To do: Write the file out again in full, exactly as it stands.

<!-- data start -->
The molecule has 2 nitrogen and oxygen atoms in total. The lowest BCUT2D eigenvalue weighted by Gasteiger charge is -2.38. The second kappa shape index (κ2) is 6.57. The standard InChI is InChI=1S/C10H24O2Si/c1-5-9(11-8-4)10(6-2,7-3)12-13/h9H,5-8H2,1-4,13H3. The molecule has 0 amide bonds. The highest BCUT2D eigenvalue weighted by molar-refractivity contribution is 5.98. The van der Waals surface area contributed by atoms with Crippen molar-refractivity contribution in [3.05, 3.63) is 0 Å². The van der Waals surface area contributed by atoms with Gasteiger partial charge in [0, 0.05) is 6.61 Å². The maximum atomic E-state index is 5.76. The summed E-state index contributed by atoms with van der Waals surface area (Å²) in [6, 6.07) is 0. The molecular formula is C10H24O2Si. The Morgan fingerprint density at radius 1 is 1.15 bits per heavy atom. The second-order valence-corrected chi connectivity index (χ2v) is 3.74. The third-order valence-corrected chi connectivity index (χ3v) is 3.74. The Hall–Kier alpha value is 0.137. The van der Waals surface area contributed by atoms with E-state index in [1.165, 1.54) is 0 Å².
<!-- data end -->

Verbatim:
The molecule has 2 nitrogen and oxygen atoms in total. The lowest BCUT2D eigenvalue weighted by Gasteiger charge is -2.38. The second kappa shape index (κ2) is 6.57. The standard InChI is InChI=1S/C10H24O2Si/c1-5-9(11-8-4)10(6-2,7-3)12-13/h9H,5-8H2,1-4,13H3. The molecule has 0 amide bonds. The highest BCUT2D eigenvalue weighted by molar-refractivity contribution is 5.98. The van der Waals surface area contributed by atoms with Crippen molar-refractivity contribution in [3.05, 3.63) is 0 Å². The van der Waals surface area contributed by atoms with Gasteiger partial charge in [0, 0.05) is 6.61 Å². The maximum atomic E-state index is 5.76. The summed E-state index contributed by atoms with van der Waals surface area (Å²) in [6, 6.07) is 0. The molecular formula is C10H24O2Si. The Morgan fingerprint density at radius 1 is 1.15 bits per heavy atom. The second-order valence-corrected chi connectivity index (χ2v) is 3.74. The third-order valence-corrected chi connectivity index (χ3v) is 3.74. The Hall–Kier alpha value is 0.137. The van der Waals surface area contributed by atoms with E-state index in [1.165, 1.54) is 0 Å².